The BlogTO interview, unedited: “Can you tell BlogTO about Kodachrome’s colour profile?”

[Fourth in a series. Questions by BlogTO editor Derek Flack for “The Kodachrome Toronto archive” story, published 25 March 2011. Prior instalments: part 1, part 2, and part 3.]

I’ve always thought that Kodachrome slides have a particular colour profile, but I’m no expert. Can you tell me a little about them?

Ned Hanlan, 1984
[photo: John O'Sullivan]

You’re absolutely correct. I’m not an optics engineer, but I can try to explain this. Kodachrome’s distinct colours have to do with its sensitivity to visible light.

Unlike anything else, it is basically a triple-layered, black-and-white film. Unlike most other colour films, the dyes are not part of the film and are only added once it’s processed at the lab. This required a lot of space, a complicated contraption of a machine, and chemistry specialists to monitor the several chemicals used for processing. This made for a very complicated process which cannot be done in a typical darkroom, an it is basically why no one can process it anymore. In the 1990s, Kodak developed
a computer-based “K-Lab” Kodachrome processing machine that could fit in drugstore photo labs, but they wrote off that idea soon after and destroyed most of the machines.

When Kodak started selling Kodachrome cine movie film (on 15 April 1935), it was one of the first (and the most feasible way) to reproduce true colour imaging, to do so with some stability and consistency, and to also be commercially viable to sell for consumer use.

Each of the three layers, like the cones in our eyes, is sensitized to different areas of the spectrum. This is trichromatism — or “three colours.” For us, our cones our optimized for red, yellowish green, and a deep blue (p. 22 on this PDF), while our brain combines these three signals into a single, coherent image. For Kodachrome, it’s more red, gold, and blue (or more specifically, their reversal analogues of cyan, magenta, and greenish-yellow before the complementary dyes are added), but still a lot like the way the human eye sees.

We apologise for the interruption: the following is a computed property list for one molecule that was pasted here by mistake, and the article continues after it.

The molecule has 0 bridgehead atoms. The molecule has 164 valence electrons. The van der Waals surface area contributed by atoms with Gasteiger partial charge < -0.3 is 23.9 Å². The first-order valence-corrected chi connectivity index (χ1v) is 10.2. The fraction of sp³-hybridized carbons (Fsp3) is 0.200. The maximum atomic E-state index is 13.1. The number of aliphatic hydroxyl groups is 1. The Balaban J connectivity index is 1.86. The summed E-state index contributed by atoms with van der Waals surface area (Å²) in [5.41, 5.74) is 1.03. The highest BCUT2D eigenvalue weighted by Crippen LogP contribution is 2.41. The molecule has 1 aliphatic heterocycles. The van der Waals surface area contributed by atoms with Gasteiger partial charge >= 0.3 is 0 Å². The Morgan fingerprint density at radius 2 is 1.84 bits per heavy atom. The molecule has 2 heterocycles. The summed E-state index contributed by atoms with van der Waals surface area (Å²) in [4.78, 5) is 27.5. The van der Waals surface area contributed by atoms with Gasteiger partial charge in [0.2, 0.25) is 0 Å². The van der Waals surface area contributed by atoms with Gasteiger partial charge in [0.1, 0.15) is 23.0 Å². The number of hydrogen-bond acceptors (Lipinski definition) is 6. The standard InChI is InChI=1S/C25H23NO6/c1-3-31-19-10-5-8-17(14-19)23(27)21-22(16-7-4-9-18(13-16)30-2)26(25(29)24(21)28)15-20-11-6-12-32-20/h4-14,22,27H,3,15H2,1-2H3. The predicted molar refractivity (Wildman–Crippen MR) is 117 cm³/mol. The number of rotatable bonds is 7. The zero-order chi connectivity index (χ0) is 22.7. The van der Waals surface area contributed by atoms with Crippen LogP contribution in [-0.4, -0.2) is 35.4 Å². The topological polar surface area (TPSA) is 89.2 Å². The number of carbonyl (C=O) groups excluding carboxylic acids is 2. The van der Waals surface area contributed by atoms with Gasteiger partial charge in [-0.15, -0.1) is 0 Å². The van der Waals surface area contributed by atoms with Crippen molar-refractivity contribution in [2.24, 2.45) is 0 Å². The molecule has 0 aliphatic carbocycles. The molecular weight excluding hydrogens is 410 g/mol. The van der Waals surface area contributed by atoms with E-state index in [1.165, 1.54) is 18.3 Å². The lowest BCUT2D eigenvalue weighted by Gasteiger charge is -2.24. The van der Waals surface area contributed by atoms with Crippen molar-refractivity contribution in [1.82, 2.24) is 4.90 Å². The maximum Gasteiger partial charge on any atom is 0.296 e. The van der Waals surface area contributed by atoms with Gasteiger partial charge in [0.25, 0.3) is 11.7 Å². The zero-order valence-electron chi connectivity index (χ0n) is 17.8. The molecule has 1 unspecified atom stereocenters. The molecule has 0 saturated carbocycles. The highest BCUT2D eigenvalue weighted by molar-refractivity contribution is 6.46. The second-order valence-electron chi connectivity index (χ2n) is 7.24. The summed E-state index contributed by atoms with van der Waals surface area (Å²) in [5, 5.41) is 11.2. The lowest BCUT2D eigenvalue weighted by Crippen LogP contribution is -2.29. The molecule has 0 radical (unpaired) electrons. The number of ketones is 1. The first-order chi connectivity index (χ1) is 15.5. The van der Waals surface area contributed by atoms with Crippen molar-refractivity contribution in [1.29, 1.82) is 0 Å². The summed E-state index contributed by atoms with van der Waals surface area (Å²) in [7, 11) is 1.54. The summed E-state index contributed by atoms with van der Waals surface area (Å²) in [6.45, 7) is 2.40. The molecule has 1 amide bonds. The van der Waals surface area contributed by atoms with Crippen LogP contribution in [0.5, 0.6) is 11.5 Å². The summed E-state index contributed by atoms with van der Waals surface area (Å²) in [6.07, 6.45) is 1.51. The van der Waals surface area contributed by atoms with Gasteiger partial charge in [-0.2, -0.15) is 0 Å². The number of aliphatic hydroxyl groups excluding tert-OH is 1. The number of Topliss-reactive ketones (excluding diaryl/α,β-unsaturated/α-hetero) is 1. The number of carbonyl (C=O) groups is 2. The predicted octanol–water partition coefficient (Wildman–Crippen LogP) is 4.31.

The “cyan” layer was apparently a challenge for Kodak’s engineers to reproduce accurately, so they made it disproportionately more sensitive relative to the other layers. This is why Kodachrome reds look like nothing else. When developed through the reversal chemistry, which includes adding each dye one stage at a time, it results in the striking reds, blues, and yellows. And because skin tones are principally brown (a combo of red, yellow, and blue), people also look really good when exposed correctly.

Fusion Fail (in Kodachrome 64), 19 July 2010
[photo: Astrid Idlewild]

Also, unlike any other film or digital medium, Kodachrome has another unique quality: amazing texture and dimension. This is due to “edge acutance” (or “edge sharpness”), which happens when the three layers are stacked atop one another. When you look at the emulsion side of a Kodachrome slide, some of the film is visibly thicker in dark areas (if you ever had a 3D Viewmaster growing up and saw those ridges on one side of the film disc, it’s because they always used Kodachrome).

When you look at the slide on screen or when scanned, the variable thickness of these layers makes the edges of subjects appear to pop out relative to their background. It’s an optical illusion, but comparatively it almost feels like you can reach out and touch it.

Stillwater (No Men, No Soda) (In Kodachrome 64), 29 June 2009
[photo: Astrid Idlewild]

[This also makes scanning Kodachrome really difficult, because scanners aren’t sure what to do with it, and it also goes back to why the colours don’t fade: because dyes are added later, the layers soak up only what the image has on it, whereas other films have all unused dyes which, over time, can start to change colour and cause fading. The sensors on most scanners are designed for this kind of film, not Kodachrome. This is why so many improperly scanned slides on Flickr come out looking so bluish.]

Kodachrome was never technically accurate for reproducing an unbiased colour spectrum, and it was why Kodak regarded it as an ancient film given the technical accuracy they achieved with later colour products. There’s one problem with this rationale: a digital camera or Velvia film might be more accurate, but that’s not necessarily how the brain sees the world. Being engineers, though, Kodak didn’t really consider that the Kodachrome palette is, for photographers, an aesthetic, subjective medium the way that painting with oil differs from other means.

But Kodak never really marketed that quality (much less promoted it at all after about 1992), and its loss of popularity after the 1980s came in part because so few people knew it was still being made until recently. If anything, teh internets (ethersphere, whatever) gave Kodachrome its one last breath of life from a new generation of photographers and filmmakers wanting to try it out — like this:

It is alleged to be the last music video ever made with Kodachrome, ca. September 2010.

Unrelated: this is another excellent music video example of Kodachrome from 1988:

More to follow.

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